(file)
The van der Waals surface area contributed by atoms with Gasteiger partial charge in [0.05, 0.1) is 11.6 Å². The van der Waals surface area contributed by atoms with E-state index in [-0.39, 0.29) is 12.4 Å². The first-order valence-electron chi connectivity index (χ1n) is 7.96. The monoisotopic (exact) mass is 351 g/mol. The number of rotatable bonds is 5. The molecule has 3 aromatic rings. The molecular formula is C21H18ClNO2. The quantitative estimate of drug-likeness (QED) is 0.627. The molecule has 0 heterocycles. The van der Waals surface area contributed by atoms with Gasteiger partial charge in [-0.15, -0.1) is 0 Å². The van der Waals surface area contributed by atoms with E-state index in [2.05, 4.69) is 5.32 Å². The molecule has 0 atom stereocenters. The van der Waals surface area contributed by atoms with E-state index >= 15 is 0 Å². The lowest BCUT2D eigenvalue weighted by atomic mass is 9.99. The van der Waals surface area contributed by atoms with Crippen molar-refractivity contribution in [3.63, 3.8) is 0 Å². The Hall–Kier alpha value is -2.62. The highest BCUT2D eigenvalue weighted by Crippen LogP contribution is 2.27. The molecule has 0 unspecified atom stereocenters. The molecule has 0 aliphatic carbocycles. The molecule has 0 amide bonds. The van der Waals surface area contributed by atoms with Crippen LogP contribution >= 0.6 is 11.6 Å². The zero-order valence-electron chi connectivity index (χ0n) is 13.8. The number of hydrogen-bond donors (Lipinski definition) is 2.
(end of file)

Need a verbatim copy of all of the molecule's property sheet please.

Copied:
The van der Waals surface area contributed by atoms with Gasteiger partial charge in [0.05, 0.1) is 11.6 Å². The van der Waals surface area contributed by atoms with E-state index in [-0.39, 0.29) is 12.4 Å². The first-order valence-electron chi connectivity index (χ1n) is 7.96. The monoisotopic (exact) mass is 351 g/mol. The number of rotatable bonds is 5. The molecule has 3 aromatic rings. The molecular formula is C21H18ClNO2. The quantitative estimate of drug-likeness (QED) is 0.627. The molecule has 0 heterocycles. The van der Waals surface area contributed by atoms with Gasteiger partial charge in [-0.15, -0.1) is 0 Å². The van der Waals surface area contributed by atoms with E-state index in [2.05, 4.69) is 5.32 Å². The molecule has 0 atom stereocenters. The van der Waals surface area contributed by atoms with E-state index >= 15 is 0 Å². The lowest BCUT2D eigenvalue weighted by atomic mass is 9.99. The van der Waals surface area contributed by atoms with Crippen molar-refractivity contribution in [3.63, 3.8) is 0 Å². The Hall–Kier alpha value is -2.62. The highest BCUT2D eigenvalue weighted by Crippen LogP contribution is 2.27. The molecule has 0 unspecified atom stereocenters. The molecule has 0 aliphatic carbocycles. The molecule has 0 amide bonds. The van der Waals surface area contributed by atoms with Crippen LogP contribution >= 0.6 is 11.6 Å². The zero-order valence-electron chi connectivity index (χ0n) is 13.8. The number of hydrogen-bond donors (Lipinski definition) is 2.